(hereinafter, “the State Court”) for lack of
subject matter jurisdiction. (Doc. 7). The Court subsequently
stayed the briefing on Defendants' Motion to Dismiss in
order to address the Motion to Remand first. (Doc. 9).
filed their Response in Opposition to the Motion to Remand
(Doc. 14), but rather that filing a Reply (even after seeking
an extension to do so), Plaintiff filed a Motion for Leave to
Conduct Limited Jurisdictional Discovery Related to
Plaintiff's Motion to Remand (Doc. 17). In that Motion,
Plaintiff requested that his deadline to file a Reply to the
Motion to Remand be stayed (id.), which the Court
granted. (Doc. 18). After the Court expedited briefing on
jurisdictional discovery (Doc. 18), Defendants filed their
Response in Opposition (Doc. 19), and Plaintiff filed his
Reply (Doc. 20). The Court now considers both
defendant may remove a state court case to federal court only
if it could have been brought there in the first place; that
is, if the federal court would have original jurisdiction
over the case.” Strong v. Telectronics Pacing Sys.,
Inc., 78 F.3d 256, 259 (6th Cir. 1996). Relevant to this
case, district courts have federal jurisdiction based on
diversity citizenship in actions “where the matter in
controversy exceeds the sum or value of $75, 000” and
where the controversy is between “citizens of different
States.” 28 U.S.C. § 1332; see also 3LI
Consultant Grp. v. Catholic Health Partners, No.
1:15-cv-455, 2016 WL 246202, at *1 (S.D. Ohio Jan. 21, 2016).
The statute requires “complete” diversity of
citizenship, meaning no plaintiff resides in the same state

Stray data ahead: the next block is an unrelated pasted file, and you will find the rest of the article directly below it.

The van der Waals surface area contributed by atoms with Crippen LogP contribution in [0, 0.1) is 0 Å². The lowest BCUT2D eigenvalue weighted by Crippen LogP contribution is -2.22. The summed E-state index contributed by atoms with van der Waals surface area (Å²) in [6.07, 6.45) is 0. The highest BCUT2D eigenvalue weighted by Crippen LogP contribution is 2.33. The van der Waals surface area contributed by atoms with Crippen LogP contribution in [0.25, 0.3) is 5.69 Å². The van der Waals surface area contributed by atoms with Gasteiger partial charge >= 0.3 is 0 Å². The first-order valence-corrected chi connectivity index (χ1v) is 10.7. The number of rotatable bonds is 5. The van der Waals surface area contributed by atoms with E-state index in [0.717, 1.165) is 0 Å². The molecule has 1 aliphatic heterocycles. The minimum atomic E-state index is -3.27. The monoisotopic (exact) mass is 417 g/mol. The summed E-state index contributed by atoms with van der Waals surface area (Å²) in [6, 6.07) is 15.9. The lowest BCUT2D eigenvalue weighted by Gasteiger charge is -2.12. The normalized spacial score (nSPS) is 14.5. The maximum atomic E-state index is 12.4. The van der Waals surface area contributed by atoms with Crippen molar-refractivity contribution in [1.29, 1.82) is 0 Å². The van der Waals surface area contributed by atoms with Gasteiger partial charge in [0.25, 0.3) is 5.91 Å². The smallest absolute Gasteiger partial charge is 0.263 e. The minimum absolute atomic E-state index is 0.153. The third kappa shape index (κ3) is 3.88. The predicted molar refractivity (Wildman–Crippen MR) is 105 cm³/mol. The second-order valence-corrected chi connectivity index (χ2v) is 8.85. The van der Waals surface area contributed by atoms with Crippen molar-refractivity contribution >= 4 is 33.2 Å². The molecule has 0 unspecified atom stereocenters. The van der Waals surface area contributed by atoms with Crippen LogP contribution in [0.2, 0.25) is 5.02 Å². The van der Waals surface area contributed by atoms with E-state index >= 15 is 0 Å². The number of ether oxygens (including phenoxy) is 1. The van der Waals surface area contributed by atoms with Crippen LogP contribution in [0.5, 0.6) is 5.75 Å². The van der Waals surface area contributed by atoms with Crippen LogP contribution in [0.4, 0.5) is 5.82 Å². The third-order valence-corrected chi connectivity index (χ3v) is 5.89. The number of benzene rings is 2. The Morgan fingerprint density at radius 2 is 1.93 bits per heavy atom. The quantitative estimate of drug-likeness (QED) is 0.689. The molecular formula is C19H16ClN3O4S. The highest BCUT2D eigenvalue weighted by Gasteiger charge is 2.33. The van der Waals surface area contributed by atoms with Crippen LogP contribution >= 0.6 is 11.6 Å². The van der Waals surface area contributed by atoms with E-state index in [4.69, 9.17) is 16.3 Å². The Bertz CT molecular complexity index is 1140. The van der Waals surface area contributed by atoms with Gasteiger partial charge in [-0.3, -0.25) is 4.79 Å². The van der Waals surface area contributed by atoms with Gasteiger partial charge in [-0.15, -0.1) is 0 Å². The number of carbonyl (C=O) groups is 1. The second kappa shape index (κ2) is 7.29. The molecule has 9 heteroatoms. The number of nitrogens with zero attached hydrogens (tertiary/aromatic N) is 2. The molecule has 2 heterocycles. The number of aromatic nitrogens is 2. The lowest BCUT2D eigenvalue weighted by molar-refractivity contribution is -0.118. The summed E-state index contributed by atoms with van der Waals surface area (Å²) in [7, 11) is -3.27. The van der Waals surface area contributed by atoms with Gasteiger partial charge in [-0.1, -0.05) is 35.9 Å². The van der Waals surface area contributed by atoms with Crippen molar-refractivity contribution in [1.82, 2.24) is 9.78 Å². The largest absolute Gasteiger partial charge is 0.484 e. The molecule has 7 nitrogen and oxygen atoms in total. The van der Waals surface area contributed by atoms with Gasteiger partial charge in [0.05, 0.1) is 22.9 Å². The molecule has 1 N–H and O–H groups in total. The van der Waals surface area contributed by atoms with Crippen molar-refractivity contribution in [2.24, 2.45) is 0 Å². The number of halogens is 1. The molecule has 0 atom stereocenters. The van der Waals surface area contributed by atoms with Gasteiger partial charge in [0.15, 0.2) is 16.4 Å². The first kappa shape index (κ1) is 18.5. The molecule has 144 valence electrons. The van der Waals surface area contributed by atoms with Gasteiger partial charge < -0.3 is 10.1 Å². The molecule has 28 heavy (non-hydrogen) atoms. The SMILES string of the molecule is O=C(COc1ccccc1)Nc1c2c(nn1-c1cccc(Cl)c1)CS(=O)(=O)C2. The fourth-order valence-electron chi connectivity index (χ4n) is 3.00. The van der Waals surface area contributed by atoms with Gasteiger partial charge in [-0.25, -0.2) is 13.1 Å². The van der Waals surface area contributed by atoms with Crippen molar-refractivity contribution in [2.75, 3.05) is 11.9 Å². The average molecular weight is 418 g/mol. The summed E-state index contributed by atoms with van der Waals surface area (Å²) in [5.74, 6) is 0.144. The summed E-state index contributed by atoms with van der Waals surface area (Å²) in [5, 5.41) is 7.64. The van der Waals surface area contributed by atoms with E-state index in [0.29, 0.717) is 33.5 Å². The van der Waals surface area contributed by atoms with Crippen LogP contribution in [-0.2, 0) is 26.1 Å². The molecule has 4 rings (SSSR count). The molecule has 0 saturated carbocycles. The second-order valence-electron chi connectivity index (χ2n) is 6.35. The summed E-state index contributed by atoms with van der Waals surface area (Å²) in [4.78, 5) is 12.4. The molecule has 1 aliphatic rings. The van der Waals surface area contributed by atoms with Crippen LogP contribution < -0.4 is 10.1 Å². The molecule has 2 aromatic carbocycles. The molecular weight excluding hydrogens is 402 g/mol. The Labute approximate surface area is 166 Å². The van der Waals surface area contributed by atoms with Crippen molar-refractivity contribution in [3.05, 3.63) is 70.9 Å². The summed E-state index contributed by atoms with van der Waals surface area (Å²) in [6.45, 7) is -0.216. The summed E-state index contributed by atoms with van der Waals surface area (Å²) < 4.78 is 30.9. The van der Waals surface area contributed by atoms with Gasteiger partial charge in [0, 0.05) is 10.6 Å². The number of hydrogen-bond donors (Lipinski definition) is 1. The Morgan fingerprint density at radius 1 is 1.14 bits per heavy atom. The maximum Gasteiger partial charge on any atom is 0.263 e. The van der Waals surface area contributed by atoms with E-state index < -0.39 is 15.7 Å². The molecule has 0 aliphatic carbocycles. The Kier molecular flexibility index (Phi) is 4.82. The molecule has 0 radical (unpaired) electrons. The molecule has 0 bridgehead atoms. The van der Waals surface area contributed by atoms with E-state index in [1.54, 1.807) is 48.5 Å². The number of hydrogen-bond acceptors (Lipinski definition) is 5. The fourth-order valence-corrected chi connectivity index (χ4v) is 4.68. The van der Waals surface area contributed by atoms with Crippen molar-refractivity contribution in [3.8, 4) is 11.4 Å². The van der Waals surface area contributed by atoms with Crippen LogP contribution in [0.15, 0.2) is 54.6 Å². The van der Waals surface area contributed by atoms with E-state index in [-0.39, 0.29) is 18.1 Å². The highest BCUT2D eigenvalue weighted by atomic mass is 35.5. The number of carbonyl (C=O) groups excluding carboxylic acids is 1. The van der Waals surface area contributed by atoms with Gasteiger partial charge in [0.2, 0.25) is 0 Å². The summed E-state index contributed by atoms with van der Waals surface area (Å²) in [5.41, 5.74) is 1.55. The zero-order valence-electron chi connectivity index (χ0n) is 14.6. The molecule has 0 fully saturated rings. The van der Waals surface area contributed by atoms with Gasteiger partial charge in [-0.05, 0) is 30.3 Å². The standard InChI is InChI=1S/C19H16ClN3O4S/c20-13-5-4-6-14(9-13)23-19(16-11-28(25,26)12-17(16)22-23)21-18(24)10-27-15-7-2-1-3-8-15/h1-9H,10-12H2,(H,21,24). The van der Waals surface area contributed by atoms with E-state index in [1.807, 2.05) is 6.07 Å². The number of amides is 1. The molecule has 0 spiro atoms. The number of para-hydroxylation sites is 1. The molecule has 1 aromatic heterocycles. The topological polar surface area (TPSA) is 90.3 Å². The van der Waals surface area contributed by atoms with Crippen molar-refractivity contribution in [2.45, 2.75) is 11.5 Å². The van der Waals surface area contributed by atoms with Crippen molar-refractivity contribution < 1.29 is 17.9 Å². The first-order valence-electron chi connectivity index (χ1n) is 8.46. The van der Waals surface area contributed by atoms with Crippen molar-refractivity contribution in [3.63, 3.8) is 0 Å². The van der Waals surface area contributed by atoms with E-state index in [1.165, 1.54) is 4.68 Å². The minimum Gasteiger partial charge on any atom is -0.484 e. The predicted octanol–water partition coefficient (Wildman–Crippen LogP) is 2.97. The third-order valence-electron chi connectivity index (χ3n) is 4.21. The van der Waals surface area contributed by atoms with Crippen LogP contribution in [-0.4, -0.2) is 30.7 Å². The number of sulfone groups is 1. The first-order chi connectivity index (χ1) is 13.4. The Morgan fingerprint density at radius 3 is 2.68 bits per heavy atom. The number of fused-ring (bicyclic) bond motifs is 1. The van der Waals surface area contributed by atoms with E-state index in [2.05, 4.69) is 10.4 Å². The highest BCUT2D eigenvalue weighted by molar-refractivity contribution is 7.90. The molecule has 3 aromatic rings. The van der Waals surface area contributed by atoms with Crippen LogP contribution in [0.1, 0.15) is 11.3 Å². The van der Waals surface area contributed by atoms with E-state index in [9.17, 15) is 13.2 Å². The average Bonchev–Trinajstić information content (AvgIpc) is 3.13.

as any defendant. Myers Indus., Inc. v. Young, No.
5:13-CV-01278, 2013 WL 4431250, at *1 (N.D. Ohio Aug. 16,
2013) (citing Lincoln Prop. Co. v. Roche, 546 U.S.
81, 84 (2005)). If complete diversity of citizenship exists,
defendants may remove an action filed by a plaintiff in state
court pursuant to 28 U.S.C. § 1441. Id.
however, it appears that the federal district court to which
a case was removed lacks subject matter jurisdiction, the
case must be remanded. See, e.g., Woodworth v.
Time Warner Cable, Inc., No. 1:15 CV 1685, 2015 WL
6742085, at *1 (N.D. Ohio Nov. 2, 2015) (“Under 28
U.S.C. § 1447(c), cases originally filed in a state
court must be remanded if, at any time before trial, it
appears that the federal district court to which they were
removed lacks subject matter jurisdiction.”).
“However, the ‘fraudulent joinder of non-diverse
defendants will not defeat removal on diversity
grounds.'” Id. (quoting Coyne v. The
Am. Tobacco Co., 183 F.3d 488, 493 (6th Cir. 1999)).
Thus, if a non-diverse party has been joined as a
defendant-and in the absence of a federal question-the
removing defendant may avoid remand by demonstrating that the
non-diverse party was fraudulently joined. Murray Energy